Johnny C. Taylor Jr.
Johnny C. Taylor Jr. tackles your HR questions in a series for USA TODAY. Taylor is President and CEO of the Society for Human Resource Management, the world’s largest professional human resource society and author of “Reset: A Leader’s Guide to Work in an Age of Upheaval.”
Questions are submitted by readers and Taylor’s answers below have been edited for length and clarity.
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Question: My company has been understaffed for months, with no end in sight. We’ve been so busy that I felt guilty taking days off. Although I probably need to, I haven’t taken a vacation yet this year and I don’t have any plans for the rest of the year. My manager didn’t take it either. Should I take a vacation at some point in the year? –Kirsten
Answer: The short and long answer is yes! Whether it’s a long weekend, vacation, vacation or sabbatical, we all need time away from work. Understandably, since the start of the pandemic, the world of work has seemingly been turned upside down, leading many workers to take on greater responsibilities. And in a tight labor market, workers are even more dispersed. Long hours and limited time off have contributed to increased fatigue, stress and burnout.
If your manager is burning the candle at both ends, you might feel compelled to do the same. However, continuing to work without some kind of respite will eventually have diminishing returns. Taking care of yourself is just as important as your commitment to the organization. I would say that self-care actually improves your commitment to your work.
The truth is that we are fully human with inherent limitations. Taking time off helps you on a personal level and also helps you look your best when you’re working. In fact, studies show that employees are more productive and happier when they’re away. As the CEO of a global organization, even I need time off from work to be at my best.
While I can’t speak to the exact situation you’re facing, it’s important to take time off from work to rest, relax, and recharge, and you shouldn’t feel guilty about scheduling time for yourself. -same. If business operations can’t afford you a long vacation right now, ask to take a long weekend or a day or two off here or there. Having even a few vacation days scheduled can help you have something to look forward to and come back to work relaxed and invigorated.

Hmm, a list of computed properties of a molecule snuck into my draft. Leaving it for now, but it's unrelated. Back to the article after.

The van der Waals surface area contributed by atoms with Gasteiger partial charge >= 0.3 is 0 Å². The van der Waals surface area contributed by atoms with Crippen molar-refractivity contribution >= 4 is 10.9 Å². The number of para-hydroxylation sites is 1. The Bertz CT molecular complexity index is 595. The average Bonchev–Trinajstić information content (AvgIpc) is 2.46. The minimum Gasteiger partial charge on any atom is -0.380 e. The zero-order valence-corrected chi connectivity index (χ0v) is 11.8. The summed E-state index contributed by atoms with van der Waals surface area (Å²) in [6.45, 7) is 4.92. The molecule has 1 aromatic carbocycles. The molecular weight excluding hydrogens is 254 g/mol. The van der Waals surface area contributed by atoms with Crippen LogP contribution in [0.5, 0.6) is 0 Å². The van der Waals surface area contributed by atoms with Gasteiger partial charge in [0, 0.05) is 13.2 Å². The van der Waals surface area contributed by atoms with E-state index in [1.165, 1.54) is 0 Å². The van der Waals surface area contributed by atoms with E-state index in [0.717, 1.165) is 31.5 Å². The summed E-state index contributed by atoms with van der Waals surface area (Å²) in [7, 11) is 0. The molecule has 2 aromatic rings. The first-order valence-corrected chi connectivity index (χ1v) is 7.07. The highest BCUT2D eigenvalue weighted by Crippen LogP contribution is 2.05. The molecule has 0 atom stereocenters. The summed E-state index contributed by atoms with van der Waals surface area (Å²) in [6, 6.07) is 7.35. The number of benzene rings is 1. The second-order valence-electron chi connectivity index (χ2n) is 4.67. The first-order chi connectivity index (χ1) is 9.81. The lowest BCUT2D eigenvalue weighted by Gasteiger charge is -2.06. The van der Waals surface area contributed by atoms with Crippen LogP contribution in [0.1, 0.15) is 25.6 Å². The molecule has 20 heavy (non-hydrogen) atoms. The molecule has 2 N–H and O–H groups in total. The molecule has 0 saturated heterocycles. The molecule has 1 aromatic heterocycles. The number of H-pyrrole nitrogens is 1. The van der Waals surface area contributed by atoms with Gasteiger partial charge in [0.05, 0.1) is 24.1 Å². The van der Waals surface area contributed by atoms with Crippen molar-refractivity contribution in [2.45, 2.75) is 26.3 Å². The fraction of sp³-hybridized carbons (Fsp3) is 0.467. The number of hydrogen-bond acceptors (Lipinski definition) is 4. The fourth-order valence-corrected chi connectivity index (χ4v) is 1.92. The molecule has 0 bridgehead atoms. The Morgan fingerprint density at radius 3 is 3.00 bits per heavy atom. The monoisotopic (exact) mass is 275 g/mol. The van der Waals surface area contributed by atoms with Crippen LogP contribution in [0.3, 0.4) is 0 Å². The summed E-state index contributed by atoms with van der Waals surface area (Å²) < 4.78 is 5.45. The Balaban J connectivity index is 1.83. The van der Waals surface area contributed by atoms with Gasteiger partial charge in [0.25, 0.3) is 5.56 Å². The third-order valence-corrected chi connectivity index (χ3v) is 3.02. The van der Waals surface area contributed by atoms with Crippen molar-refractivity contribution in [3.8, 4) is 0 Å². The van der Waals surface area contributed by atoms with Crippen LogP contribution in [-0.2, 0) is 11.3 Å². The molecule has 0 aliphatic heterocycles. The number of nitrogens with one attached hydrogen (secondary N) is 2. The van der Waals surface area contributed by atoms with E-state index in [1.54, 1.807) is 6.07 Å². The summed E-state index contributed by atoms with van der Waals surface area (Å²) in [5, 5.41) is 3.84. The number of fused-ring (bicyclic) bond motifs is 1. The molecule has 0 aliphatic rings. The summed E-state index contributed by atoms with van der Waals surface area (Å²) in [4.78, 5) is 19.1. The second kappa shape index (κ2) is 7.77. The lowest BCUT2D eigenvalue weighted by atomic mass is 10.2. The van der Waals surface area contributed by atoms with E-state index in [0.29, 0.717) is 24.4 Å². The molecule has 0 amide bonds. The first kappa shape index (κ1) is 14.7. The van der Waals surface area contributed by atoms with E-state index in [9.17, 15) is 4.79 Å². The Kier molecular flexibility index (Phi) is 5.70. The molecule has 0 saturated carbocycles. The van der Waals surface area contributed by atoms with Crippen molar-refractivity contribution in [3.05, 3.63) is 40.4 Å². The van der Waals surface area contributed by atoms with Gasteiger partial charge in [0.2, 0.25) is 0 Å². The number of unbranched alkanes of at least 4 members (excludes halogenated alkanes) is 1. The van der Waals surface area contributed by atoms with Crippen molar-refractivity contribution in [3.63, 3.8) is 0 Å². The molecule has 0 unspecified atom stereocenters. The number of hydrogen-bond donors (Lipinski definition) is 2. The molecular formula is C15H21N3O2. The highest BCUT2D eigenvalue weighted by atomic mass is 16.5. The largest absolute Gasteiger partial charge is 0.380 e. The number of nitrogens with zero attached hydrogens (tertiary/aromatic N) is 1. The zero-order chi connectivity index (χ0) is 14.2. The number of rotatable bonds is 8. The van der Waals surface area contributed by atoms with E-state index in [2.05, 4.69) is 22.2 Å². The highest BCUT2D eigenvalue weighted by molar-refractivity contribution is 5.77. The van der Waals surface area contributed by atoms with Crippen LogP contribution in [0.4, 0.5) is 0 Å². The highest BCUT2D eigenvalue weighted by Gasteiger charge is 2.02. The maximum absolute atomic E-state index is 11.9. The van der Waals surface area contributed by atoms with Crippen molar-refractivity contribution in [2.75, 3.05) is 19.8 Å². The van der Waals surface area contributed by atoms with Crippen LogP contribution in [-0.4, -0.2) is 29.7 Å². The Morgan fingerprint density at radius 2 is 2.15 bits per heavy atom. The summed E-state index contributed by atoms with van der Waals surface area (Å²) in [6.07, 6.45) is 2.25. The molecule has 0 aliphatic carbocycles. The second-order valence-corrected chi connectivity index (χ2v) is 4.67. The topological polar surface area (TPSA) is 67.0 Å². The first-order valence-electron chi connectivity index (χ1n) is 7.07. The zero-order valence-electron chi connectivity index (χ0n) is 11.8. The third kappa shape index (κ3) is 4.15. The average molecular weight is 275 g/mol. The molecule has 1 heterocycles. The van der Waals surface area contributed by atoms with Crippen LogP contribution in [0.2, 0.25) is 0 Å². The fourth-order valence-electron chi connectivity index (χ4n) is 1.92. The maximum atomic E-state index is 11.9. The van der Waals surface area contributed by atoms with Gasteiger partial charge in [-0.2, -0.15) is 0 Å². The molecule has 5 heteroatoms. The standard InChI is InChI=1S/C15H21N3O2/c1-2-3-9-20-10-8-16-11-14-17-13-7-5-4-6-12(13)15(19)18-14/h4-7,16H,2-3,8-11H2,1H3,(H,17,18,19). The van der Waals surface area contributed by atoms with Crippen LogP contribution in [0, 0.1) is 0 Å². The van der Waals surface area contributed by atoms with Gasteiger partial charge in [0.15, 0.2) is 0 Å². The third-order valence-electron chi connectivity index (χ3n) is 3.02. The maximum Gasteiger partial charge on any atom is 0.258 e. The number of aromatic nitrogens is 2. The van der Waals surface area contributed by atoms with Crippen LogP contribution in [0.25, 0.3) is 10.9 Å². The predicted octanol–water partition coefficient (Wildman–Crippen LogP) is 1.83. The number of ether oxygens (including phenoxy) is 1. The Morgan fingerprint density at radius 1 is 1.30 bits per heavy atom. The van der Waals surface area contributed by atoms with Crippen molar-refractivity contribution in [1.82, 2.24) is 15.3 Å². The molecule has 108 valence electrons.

I hope you will consider taking some time off soon, you deserve it!
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My daughter works for an oxygen delivery company in St. Louis. She faces a weekly surcharge for not being vaccinated against COVID-19. She has medical issues that warrant not getting vaccinated. Is it legal? Should she get a lawyer? – Tony
I understand your concerns and thank you for taking care of your daughter. Navigating the policy changes brought about by the pandemic can certainly be frustrating. Although the rules and guidelines are meant to cover the vast majority of cases, unique situations like your daughter’s may warrant further consideration. Although this practice is legal, there may be options available to meet its needs.
Employers can usually add supplements to their employees’ health insurance premiums if they are not vaccinated. Similarly, some employers add surcharges to insurance premiums for smokers in their workforce. You may have seen this covered in the news or in your workplace. They do this to encourage employees to get vaccinated or quit smoking, to protect worker well-being, and to help reduce health care costs for their business.
While employers can implement surcharges, they are also responsible for ensuring that surcharges comply with the Americans with Disabilities Act. The ADA protects employees from discrimination based on disability. Employers should make exceptions for employees who cannot get vaccinated due to a medical condition or disability.
As a first step, I suggest your daughter talk to her human resources team about her concerns. Since her medical condition prevents her from receiving a vaccination, she may be protected under the ADA. Many employers will have a formal process in place for disability, medical or religious accommodations. Also, if she has not already done so, she can start the accommodation request process and prepare any necessary documentation about her condition.
I hope your daughter can find a suitable solution to meet her needs. Be well!
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